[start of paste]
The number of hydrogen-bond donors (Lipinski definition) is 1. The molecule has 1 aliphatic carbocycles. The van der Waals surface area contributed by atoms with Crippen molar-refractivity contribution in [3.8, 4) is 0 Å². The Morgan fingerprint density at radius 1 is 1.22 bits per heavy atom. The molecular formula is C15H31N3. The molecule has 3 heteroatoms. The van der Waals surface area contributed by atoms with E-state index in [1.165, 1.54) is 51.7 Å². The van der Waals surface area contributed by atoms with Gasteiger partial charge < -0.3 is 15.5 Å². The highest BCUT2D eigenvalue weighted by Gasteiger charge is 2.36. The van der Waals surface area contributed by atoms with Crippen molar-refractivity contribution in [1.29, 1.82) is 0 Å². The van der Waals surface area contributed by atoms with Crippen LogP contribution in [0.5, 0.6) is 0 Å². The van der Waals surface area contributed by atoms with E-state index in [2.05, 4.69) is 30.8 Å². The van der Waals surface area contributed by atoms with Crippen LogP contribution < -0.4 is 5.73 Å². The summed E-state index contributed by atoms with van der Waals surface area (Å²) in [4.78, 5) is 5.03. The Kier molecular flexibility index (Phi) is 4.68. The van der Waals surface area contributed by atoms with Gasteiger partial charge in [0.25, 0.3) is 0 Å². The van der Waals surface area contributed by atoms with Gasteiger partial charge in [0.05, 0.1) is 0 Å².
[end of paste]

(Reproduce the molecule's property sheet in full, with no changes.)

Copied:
The number of hydrogen-bond donors (Lipinski definition) is 1. The molecule has 1 aliphatic carbocycles. The van der Waals surface area contributed by atoms with Crippen molar-refractivity contribution in [3.8, 4) is 0 Å². The Morgan fingerprint density at radius 1 is 1.22 bits per heavy atom. The molecular formula is C15H31N3. The molecule has 3 heteroatoms. The van der Waals surface area contributed by atoms with E-state index in [1.165, 1.54) is 51.7 Å². The van der Waals surface area contributed by atoms with Gasteiger partial charge < -0.3 is 15.5 Å². The highest BCUT2D eigenvalue weighted by Gasteiger charge is 2.36. The van der Waals surface area contributed by atoms with Crippen molar-refractivity contribution in [1.29, 1.82) is 0 Å². The van der Waals surface area contributed by atoms with Crippen LogP contribution in [0.5, 0.6) is 0 Å². The van der Waals surface area contributed by atoms with E-state index in [2.05, 4.69) is 30.8 Å². The van der Waals surface area contributed by atoms with Crippen LogP contribution < -0.4 is 5.73 Å². The summed E-state index contributed by atoms with van der Waals surface area (Å²) in [4.78, 5) is 5.03. The Kier molecular flexibility index (Phi) is 4.68. The van der Waals surface area contributed by atoms with Gasteiger partial charge in [0.25, 0.3) is 0 Å². The van der Waals surface area contributed by atoms with Gasteiger partial charge in [0.05, 0.1) is 0 Å².